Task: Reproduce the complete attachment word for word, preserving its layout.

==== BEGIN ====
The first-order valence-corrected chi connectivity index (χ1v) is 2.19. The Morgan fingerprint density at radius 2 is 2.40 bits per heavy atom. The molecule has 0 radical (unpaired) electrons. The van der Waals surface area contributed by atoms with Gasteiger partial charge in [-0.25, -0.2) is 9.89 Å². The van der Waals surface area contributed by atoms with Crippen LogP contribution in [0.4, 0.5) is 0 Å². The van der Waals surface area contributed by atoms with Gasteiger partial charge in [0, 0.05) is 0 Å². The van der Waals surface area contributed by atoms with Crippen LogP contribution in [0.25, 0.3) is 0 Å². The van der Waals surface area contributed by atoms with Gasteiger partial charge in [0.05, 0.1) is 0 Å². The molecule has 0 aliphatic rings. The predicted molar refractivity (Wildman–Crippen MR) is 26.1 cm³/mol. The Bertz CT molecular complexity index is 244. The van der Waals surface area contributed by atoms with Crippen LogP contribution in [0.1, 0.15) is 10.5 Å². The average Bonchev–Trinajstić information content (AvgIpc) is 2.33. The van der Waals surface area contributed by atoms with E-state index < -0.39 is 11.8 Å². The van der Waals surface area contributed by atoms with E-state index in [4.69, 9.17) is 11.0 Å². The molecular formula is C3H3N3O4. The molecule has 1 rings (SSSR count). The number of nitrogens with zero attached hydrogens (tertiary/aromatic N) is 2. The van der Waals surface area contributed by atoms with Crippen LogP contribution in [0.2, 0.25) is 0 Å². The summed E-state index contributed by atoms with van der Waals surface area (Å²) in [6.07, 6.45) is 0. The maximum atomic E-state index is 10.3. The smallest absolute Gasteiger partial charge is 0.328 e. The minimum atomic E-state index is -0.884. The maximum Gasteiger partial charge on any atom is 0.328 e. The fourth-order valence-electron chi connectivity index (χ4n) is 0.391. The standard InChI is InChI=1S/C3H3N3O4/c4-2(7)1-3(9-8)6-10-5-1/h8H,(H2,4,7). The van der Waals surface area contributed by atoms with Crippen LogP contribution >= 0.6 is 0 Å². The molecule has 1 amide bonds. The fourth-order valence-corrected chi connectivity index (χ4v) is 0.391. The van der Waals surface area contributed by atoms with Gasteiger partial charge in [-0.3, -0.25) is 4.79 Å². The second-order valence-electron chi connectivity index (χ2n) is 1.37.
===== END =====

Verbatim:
The first-order valence-corrected chi connectivity index (χ1v) is 2.19. The Morgan fingerprint density at radius 2 is 2.40 bits per heavy atom. The molecule has 0 radical (unpaired) electrons. The van der Waals surface area contributed by atoms with Gasteiger partial charge in [-0.25, -0.2) is 9.89 Å². The van der Waals surface area contributed by atoms with Crippen LogP contribution in [0.4, 0.5) is 0 Å². The van der Waals surface area contributed by atoms with Gasteiger partial charge in [0, 0.05) is 0 Å². The van der Waals surface area contributed by atoms with Crippen LogP contribution in [0.25, 0.3) is 0 Å². The van der Waals surface area contributed by atoms with Gasteiger partial charge in [0.05, 0.1) is 0 Å². The molecule has 0 aliphatic rings. The predicted molar refractivity (Wildman–Crippen MR) is 26.1 cm³/mol. The Bertz CT molecular complexity index is 244. The van der Waals surface area contributed by atoms with Crippen LogP contribution in [0.1, 0.15) is 10.5 Å². The average Bonchev–Trinajstić information content (AvgIpc) is 2.33. The van der Waals surface area contributed by atoms with E-state index < -0.39 is 11.8 Å². The van der Waals surface area contributed by atoms with E-state index in [4.69, 9.17) is 11.0 Å². The molecular formula is C3H3N3O4. The molecule has 1 rings (SSSR count). The number of nitrogens with zero attached hydrogens (tertiary/aromatic N) is 2. The van der Waals surface area contributed by atoms with Crippen LogP contribution in [0.2, 0.25) is 0 Å². The summed E-state index contributed by atoms with van der Waals surface area (Å²) in [6.07, 6.45) is 0. The maximum atomic E-state index is 10.3. The smallest absolute Gasteiger partial charge is 0.328 e. The minimum atomic E-state index is -0.884. The maximum Gasteiger partial charge on any atom is 0.328 e. The fourth-order valence-electron chi connectivity index (χ4n) is 0.391. The standard InChI is InChI=1S/C3H3N3O4/c4-2(7)1-3(9-8)6-10-5-1/h8H,(H2,4,7). The van der Waals surface area contributed by atoms with Crippen LogP contribution >= 0.6 is 0 Å². The molecule has 1 amide bonds. The fourth-order valence-corrected chi connectivity index (χ4v) is 0.391. The van der Waals surface area contributed by atoms with Gasteiger partial charge in [-0.3, -0.25) is 4.79 Å². The second-order valence-electron chi connectivity index (χ2n) is 1.37.